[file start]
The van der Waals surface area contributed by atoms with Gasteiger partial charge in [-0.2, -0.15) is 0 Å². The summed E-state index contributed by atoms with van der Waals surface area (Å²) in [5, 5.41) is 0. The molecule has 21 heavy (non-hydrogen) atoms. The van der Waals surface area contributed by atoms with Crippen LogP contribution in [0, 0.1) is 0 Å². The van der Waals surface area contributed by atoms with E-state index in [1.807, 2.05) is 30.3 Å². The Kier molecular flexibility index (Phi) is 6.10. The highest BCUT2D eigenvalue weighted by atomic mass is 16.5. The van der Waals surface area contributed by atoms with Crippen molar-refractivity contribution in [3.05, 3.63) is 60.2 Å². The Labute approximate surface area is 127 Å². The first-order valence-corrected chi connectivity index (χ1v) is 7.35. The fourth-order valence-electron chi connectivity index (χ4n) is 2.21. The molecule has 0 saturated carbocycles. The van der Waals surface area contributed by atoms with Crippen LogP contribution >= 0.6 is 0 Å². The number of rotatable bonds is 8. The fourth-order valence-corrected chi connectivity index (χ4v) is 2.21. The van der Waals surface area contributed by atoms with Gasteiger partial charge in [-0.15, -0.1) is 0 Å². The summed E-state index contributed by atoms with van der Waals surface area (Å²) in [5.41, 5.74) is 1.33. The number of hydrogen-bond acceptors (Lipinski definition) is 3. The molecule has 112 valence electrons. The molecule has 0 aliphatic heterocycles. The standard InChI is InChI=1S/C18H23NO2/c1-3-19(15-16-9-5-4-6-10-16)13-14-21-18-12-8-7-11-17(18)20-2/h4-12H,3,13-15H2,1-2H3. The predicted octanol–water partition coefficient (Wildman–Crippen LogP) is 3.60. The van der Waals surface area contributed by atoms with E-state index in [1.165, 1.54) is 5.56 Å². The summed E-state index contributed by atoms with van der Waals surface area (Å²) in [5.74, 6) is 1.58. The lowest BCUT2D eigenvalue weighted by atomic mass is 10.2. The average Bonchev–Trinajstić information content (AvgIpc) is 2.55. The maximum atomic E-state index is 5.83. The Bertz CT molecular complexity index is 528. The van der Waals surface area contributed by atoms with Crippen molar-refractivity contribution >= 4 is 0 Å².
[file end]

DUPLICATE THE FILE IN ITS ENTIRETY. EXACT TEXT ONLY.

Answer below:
The van der Waals surface area contributed by atoms with Gasteiger partial charge in [-0.2, -0.15) is 0 Å². The summed E-state index contributed by atoms with van der Waals surface area (Å²) in [5, 5.41) is 0. The molecule has 21 heavy (non-hydrogen) atoms. The van der Waals surface area contributed by atoms with Crippen LogP contribution in [0, 0.1) is 0 Å². The van der Waals surface area contributed by atoms with E-state index in [1.807, 2.05) is 30.3 Å². The Kier molecular flexibility index (Phi) is 6.10. The highest BCUT2D eigenvalue weighted by atomic mass is 16.5. The van der Waals surface area contributed by atoms with Crippen molar-refractivity contribution in [3.05, 3.63) is 60.2 Å². The Labute approximate surface area is 127 Å². The first-order valence-corrected chi connectivity index (χ1v) is 7.35. The fourth-order valence-electron chi connectivity index (χ4n) is 2.21. The molecule has 0 saturated carbocycles. The van der Waals surface area contributed by atoms with Crippen LogP contribution >= 0.6 is 0 Å². The number of rotatable bonds is 8. The fourth-order valence-corrected chi connectivity index (χ4v) is 2.21. The van der Waals surface area contributed by atoms with Gasteiger partial charge in [-0.15, -0.1) is 0 Å². The summed E-state index contributed by atoms with van der Waals surface area (Å²) in [5.41, 5.74) is 1.33. The number of hydrogen-bond acceptors (Lipinski definition) is 3. The molecule has 112 valence electrons. The molecule has 0 aliphatic heterocycles. The standard InChI is InChI=1S/C18H23NO2/c1-3-19(15-16-9-5-4-6-10-16)13-14-21-18-12-8-7-11-17(18)20-2/h4-12H,3,13-15H2,1-2H3. The predicted octanol–water partition coefficient (Wildman–Crippen LogP) is 3.60. The van der Waals surface area contributed by atoms with E-state index in [1.165, 1.54) is 5.56 Å². The summed E-state index contributed by atoms with van der Waals surface area (Å²) in [5.74, 6) is 1.58. The lowest BCUT2D eigenvalue weighted by atomic mass is 10.2. The average Bonchev–Trinajstić information content (AvgIpc) is 2.55. The maximum atomic E-state index is 5.83. The Bertz CT molecular complexity index is 528. The van der Waals surface area contributed by atoms with Crippen molar-refractivity contribution >= 4 is 0 Å².